Wednesday, April 28, 2010

Can sleep deficiency really kill you?

As I have stated before I am one of the unfortunate 64 million people in America that suffer from insomnia. My dad has it, my brother has it, and I have it. Without insomnia I probably wouldn’t get a whole lot of things done (like this blog post). Fortunately for me having insomnia also has some other perks, such as getting to watch TV shows about insomnia. Earlier tonight I watched a show on the National Geographic channel about a form of insomnia that I was completely unaware of and I am sure I am not the only person who is unaware of it since it affects only 40 families in the entire world. This type of insomnia is called Fatal Familial Insomnia or FFI. I never thought that Insomnia could kill someone, but this form of Insomnia makes every person who is diagnosed with it a victim.

I thought that I would go over the sleep cycle a little bit first to help you understand how sleeping works but since a colleague has already posted a blog about it I will just set up a link to that post here

FFI has been characterized as a genetic disorder caused by a mutation at codon 178 of the prion protein gene. This is also a problem in the condition called “Mad Cow Disease.” Prions are proteins that attack the nervous system and cause the symptoms associated with “Mad Cow Disease.” In FFI the cause of the prion protein is genetic, where a single base pair is coded incorrectly. This is one of 3 billion base pairs known in the human genome. In FFI the prions accumulate in the Thalamus in the brain. The Thalamus was never thought to control sleep, but it does transmit signals to the cortex of the brain. In patients with FFI lesions occurred in the Thalamus and the Cortex of the brain. With FFI 90% of the neurons in the Thalamus have disappeared.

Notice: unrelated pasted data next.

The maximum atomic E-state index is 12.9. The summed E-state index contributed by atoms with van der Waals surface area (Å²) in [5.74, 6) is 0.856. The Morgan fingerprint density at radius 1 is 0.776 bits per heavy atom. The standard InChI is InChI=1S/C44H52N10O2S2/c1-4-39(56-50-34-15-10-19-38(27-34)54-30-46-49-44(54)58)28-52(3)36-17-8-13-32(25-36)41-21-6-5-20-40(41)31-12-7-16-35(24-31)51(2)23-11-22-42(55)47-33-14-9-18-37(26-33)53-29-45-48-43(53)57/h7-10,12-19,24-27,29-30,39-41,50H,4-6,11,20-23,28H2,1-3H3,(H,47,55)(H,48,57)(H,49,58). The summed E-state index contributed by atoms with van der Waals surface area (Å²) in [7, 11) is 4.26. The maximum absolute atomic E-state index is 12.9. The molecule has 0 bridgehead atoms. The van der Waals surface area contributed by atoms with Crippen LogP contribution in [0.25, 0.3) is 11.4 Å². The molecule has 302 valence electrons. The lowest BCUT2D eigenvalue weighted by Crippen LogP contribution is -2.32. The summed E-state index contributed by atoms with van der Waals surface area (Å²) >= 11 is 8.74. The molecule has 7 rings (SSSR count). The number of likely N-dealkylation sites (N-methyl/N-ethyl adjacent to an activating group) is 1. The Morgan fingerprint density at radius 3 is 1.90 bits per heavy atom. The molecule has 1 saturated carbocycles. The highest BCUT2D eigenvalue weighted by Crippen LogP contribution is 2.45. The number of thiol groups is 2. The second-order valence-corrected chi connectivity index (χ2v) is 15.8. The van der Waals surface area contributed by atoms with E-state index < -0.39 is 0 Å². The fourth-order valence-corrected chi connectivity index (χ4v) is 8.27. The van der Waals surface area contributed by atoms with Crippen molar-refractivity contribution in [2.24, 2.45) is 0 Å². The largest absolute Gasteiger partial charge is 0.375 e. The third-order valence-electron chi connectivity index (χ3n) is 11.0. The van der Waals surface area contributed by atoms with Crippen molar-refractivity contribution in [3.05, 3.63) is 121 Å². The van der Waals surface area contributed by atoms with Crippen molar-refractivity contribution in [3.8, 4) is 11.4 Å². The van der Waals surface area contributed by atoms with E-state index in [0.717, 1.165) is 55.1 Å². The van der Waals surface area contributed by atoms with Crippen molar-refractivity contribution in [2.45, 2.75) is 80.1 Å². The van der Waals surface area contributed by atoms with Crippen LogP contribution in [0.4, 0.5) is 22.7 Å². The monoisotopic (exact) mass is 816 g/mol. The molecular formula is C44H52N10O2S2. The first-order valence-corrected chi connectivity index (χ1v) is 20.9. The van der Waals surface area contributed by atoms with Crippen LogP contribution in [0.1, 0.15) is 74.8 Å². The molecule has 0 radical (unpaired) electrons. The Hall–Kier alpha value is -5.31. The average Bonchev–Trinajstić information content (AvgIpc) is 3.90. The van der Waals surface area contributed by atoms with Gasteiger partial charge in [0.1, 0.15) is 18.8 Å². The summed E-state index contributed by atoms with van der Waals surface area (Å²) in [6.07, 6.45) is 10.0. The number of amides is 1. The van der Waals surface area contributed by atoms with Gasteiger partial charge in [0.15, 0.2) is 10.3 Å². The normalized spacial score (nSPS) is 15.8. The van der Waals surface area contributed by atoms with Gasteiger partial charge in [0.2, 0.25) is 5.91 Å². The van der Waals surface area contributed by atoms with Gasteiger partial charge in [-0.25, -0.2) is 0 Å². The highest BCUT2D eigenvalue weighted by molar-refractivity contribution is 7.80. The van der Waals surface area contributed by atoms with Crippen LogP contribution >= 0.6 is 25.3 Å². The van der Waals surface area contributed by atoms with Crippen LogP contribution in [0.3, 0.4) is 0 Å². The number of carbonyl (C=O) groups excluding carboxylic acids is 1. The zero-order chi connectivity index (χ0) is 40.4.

ally sleep has been one of the hardest things to study, but some recent studies using a PET scan and a tagged amino acid may give us some clues as to why we need to sleep. One of the theories is that we need sleep to repair proteins in the cells of the brain, which can’t happen while we are awake because the brain is too busy and has too many processes happening. During a normal day while we are awake we accumulate adenosine in our brain, which signals our bodies to sleep. Sleep would eliminate the adenosine and produce more proteins for repair of the brain cells.

Humans have varying levels of sleep, but so do many animals in nature. A normal human gets somewhere between 7 and 8 hours of sleep per night, but an animal such as a lion gets up to 15 hours a day. A elephant on the other hand gets around 4 hours of sleep. One of the theories about this is that predator species can sleep more because they don’t generally have many predators, while the prey species get much less sleep so they can evade their predators. But what if we could sleep and be awake at the same time. I know this sound ridiculous, but a few animals in nature already have achieved this process. If we could somehow find out how to translate this to humans we could eliminate FFI and other sleep associated disorders.